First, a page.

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Arsonist has now destroyed 6 new Manteca homes under construction


The Bulletin

An arsonist is apparently on the loose in Manteca.

Four more homes under construction in The Vintage neighborhood in southeast Manteca were destroyed in a predawn fire on the Fourth of July. The homes that burned Thursday near Memorial Lane and Heartland Drive did so just 10 days after another suspicious fire destroyed two other nearby homes being built on Veterans Street east of the Windward Pacific Builders Homes models.

Manteca Fire has not determined a loss from the latest blaze. Given that at least one home was farther along than either of the two destroyed on June 24 that resulted in a loss of $450,000, the builder so far may easily have sustained a loss in excess of $1.3 million. The base price for new homes that are being built in the neighborhood is from $449,900 and $509,900.

It is the latest of four major acts of vandalism and arson within a three-quarter mile radius of where crews this week started preliminary site work for the city’s fifth fire station being built at Atherton Drive and Woodward Avenue.

Thursday’s fire came just 14 months after the most destructive fire in nearly 20 years in Manteca in terms of dollar loss occurred to the 154-unit Tesoro Apartments when they were under construction at Van Ryn Avenue and Woodward Avenue. The loss in that fire was in excess of $4 million. That fire was considered to be arson.

Two months prior to the apartment complex fire in April of 2018 two teens trashed a pair of homes being readied for buyers in the Atherton Homes development east of Pillsbury Road and south of Woodward Avenue. The Atherton neighborhood is immediately west of The Vintage neighborhood were the fire Monday destroyed the two homes under construction.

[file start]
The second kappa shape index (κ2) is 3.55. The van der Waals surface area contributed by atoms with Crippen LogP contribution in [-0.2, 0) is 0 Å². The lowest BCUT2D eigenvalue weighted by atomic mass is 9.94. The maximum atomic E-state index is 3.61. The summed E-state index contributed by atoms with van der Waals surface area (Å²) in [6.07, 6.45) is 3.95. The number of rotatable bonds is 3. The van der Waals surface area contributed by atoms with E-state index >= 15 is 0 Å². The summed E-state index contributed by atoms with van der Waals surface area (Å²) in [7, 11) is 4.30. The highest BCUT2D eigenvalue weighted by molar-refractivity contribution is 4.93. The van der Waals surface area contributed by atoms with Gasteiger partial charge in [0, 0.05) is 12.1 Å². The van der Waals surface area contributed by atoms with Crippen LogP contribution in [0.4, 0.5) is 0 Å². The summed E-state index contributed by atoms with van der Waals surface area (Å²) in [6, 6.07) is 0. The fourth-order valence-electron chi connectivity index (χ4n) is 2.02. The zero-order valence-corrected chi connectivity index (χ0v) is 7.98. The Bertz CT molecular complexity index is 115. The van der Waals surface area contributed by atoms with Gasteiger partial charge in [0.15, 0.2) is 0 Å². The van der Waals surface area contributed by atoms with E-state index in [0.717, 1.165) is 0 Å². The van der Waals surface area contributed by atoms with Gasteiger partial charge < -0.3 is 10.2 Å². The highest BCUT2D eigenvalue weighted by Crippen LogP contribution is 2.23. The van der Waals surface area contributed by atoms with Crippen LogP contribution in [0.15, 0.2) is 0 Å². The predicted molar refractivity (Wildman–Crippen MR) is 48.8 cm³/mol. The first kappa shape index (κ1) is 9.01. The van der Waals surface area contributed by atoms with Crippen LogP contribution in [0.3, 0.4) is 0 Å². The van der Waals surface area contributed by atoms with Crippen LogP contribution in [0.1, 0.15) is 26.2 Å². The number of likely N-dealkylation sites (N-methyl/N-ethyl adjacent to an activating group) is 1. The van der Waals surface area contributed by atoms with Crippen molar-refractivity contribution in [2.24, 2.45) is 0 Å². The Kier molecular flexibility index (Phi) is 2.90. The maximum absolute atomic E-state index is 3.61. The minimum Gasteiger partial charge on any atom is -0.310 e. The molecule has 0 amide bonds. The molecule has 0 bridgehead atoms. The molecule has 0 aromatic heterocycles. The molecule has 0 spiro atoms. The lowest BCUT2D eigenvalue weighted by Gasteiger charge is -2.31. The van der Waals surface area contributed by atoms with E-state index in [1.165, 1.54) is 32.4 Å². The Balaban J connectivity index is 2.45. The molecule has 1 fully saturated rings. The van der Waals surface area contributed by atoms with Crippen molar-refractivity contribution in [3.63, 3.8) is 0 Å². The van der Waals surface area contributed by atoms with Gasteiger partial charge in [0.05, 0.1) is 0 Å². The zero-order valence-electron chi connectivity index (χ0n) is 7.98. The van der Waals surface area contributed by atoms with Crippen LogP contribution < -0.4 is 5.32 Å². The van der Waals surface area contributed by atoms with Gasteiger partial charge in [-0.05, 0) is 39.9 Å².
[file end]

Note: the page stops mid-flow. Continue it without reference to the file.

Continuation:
Manteca Police arrested two 15-year-old teens for the February 2018 vandalism that caused over $180,000 worth of damage to the two homes that each sold for more than $400,000. The homes were in the 2500 block of Juliana Way and 1300 block of Mirassou Drive.

This is the most serious string of arsons ever in the city’s history.

Previous arsons over the years have involved deliberately setting grass fires along the 120 Bypass, dumpster fires, and instances where a series of older buildings burned along Moffat Boulevard as well as four buildings and empty homes in and around downtown. The downtown area fires were believed to have been warming of cooking fires started by homeless squatters that got out of control.

The current rash of apparent arson fires as well as vandalism is pushing close to $6 million in losses.